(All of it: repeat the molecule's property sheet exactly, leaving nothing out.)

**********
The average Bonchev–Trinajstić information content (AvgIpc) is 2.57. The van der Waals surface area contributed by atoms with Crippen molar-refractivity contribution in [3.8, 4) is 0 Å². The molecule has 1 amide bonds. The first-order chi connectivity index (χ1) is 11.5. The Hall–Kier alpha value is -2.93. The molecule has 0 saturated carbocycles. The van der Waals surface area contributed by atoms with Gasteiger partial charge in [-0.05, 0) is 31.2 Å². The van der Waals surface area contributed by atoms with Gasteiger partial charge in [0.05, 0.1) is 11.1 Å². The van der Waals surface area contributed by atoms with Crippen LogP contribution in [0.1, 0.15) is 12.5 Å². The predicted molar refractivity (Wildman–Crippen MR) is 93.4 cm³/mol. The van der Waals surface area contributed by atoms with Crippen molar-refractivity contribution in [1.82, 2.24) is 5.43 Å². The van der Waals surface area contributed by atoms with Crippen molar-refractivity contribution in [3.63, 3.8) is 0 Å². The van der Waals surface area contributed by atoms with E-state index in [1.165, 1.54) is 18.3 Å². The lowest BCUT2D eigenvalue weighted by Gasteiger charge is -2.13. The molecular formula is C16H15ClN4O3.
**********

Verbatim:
The average Bonchev–Trinajstić information content (AvgIpc) is 2.57. The van der Waals surface area contributed by atoms with Crippen molar-refractivity contribution in [3.8, 4) is 0 Å². The molecule has 1 amide bonds. The first-order chi connectivity index (χ1) is 11.5. The Hall–Kier alpha value is -2.93. The molecule has 0 saturated carbocycles. The van der Waals surface area contributed by atoms with Gasteiger partial charge in [-0.05, 0) is 31.2 Å². The van der Waals surface area contributed by atoms with Gasteiger partial charge in [0.05, 0.1) is 11.1 Å². The van der Waals surface area contributed by atoms with Crippen LogP contribution in [0.1, 0.15) is 12.5 Å². The predicted molar refractivity (Wildman–Crippen MR) is 93.4 cm³/mol. The van der Waals surface area contributed by atoms with Crippen molar-refractivity contribution in [1.82, 2.24) is 5.43 Å². The van der Waals surface area contributed by atoms with Crippen molar-refractivity contribution in [3.63, 3.8) is 0 Å². The van der Waals surface area contributed by atoms with E-state index in [1.165, 1.54) is 18.3 Å². The lowest BCUT2D eigenvalue weighted by Gasteiger charge is -2.13. The molecular formula is C16H15ClN4O3.